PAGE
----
Larry King, who quizzed thousands of world leaders, politicians and entertainers for CNN and other news outlets in a career spanning more than six decades, has died aged 87.
King was reported to have been hospitalised in Los Angeles with a Covid-19 infection.
Millions watched King interview world leaders, entertainers and other celebrities on CNN’s Larry King Live, which ran from 1985 to 2010. Hunched over his desk in rolled-up shirt sleeves and owlish glasses, he made his show one of the network’s prime attractions with a mix of interviews, political discussions, current event debates and phone calls from viewers.
His influence on the media landscape is irrefutable and today, as news spread of his demise, many paid rich tributes to the late anchor and his legacy.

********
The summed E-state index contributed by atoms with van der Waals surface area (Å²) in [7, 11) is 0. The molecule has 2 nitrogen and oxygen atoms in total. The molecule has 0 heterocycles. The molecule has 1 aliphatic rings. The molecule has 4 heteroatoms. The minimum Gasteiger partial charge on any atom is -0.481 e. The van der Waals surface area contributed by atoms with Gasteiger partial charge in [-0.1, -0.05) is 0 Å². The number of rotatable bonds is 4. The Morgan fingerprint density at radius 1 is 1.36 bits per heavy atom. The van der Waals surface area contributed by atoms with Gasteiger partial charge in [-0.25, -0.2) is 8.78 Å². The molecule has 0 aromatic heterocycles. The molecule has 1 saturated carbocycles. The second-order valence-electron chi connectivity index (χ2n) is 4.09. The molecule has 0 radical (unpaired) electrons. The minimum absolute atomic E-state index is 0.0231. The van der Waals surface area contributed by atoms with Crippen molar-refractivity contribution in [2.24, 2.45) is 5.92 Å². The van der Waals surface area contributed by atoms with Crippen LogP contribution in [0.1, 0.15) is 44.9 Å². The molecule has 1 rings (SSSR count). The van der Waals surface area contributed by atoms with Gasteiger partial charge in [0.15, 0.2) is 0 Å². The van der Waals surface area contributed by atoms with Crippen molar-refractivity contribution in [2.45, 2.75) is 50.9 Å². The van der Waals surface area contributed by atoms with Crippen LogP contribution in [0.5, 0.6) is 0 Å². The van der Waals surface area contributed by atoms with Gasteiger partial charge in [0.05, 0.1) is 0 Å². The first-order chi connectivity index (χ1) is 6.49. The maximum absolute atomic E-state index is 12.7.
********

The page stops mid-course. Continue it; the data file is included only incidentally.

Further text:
CNN shared a poignant moment from King's show and a message from network president Jeff Zucker.
Hamid Mir, a household name when it comes to Pakistani news shows, called King "an inspiration and institution for youngsters".
PTI minister Fawad Chaudhry shared a quote by King in his condolence message.
"It seems like Larry King has been in broadcasting for longer than time itself," wrote CNN correspondent Sara Sidner.
Sophia Saifi, another CNN correspondent, spoke of his far-reaching legacy.
British host Piers Morgan, while acknowledging differences with his predecessor, called King "a brilliant broadcaster & masterful TV interviewer".
Christiane Amanpour, CNN’s chief international anchor, recalled how "EVERYONE wanted to be on Larry King Live".
New York Mayor Andrew Cuomo sent condolences to the family and "many friends" of the Brooklyn-born presenter.